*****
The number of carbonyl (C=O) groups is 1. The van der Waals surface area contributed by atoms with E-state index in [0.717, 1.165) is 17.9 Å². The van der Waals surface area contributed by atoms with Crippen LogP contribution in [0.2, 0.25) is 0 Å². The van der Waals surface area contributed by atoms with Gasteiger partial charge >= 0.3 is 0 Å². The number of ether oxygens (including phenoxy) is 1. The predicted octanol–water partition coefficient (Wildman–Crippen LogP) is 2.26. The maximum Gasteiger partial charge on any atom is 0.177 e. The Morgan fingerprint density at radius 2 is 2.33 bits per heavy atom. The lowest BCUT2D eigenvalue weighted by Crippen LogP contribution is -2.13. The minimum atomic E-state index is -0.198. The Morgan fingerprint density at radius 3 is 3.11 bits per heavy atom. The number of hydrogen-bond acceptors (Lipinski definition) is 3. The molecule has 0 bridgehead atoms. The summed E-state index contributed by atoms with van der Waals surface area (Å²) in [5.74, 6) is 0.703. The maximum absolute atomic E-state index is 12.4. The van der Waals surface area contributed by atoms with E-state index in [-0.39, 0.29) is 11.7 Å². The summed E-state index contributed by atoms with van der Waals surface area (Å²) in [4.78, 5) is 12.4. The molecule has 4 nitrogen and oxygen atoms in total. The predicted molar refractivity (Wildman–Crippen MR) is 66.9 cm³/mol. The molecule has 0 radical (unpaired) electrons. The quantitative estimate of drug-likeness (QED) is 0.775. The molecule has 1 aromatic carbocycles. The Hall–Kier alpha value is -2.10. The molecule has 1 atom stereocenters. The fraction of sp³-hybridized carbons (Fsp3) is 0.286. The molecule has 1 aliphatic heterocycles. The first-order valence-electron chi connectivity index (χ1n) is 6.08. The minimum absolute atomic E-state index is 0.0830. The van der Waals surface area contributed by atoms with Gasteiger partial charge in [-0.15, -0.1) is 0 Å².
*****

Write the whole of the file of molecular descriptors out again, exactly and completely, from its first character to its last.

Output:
The number of carbonyl (C=O) groups is 1. The van der Waals surface area contributed by atoms with E-state index in [0.717, 1.165) is 17.9 Å². The van der Waals surface area contributed by atoms with Crippen LogP contribution in [0.2, 0.25) is 0 Å². The van der Waals surface area contributed by atoms with Gasteiger partial charge >= 0.3 is 0 Å². The number of ether oxygens (including phenoxy) is 1. The predicted octanol–water partition coefficient (Wildman–Crippen LogP) is 2.26. The maximum Gasteiger partial charge on any atom is 0.177 e. The Morgan fingerprint density at radius 2 is 2.33 bits per heavy atom. The lowest BCUT2D eigenvalue weighted by Crippen LogP contribution is -2.13. The minimum atomic E-state index is -0.198. The Morgan fingerprint density at radius 3 is 3.11 bits per heavy atom. The number of hydrogen-bond acceptors (Lipinski definition) is 3. The molecule has 0 bridgehead atoms. The summed E-state index contributed by atoms with van der Waals surface area (Å²) in [5.74, 6) is 0.703. The maximum absolute atomic E-state index is 12.4. The van der Waals surface area contributed by atoms with E-state index in [-0.39, 0.29) is 11.7 Å². The summed E-state index contributed by atoms with van der Waals surface area (Å²) in [4.78, 5) is 12.4. The molecule has 4 nitrogen and oxygen atoms in total. The predicted molar refractivity (Wildman–Crippen MR) is 66.9 cm³/mol. The molecule has 0 radical (unpaired) electrons. The quantitative estimate of drug-likeness (QED) is 0.775. The molecule has 1 aromatic carbocycles. The Hall–Kier alpha value is -2.10. The molecule has 1 atom stereocenters. The fraction of sp³-hybridized carbons (Fsp3) is 0.286. The molecule has 1 aliphatic heterocycles. The first-order valence-electron chi connectivity index (χ1n) is 6.08. The minimum absolute atomic E-state index is 0.0830. The van der Waals surface area contributed by atoms with Gasteiger partial charge in [-0.15, -0.1) is 0 Å².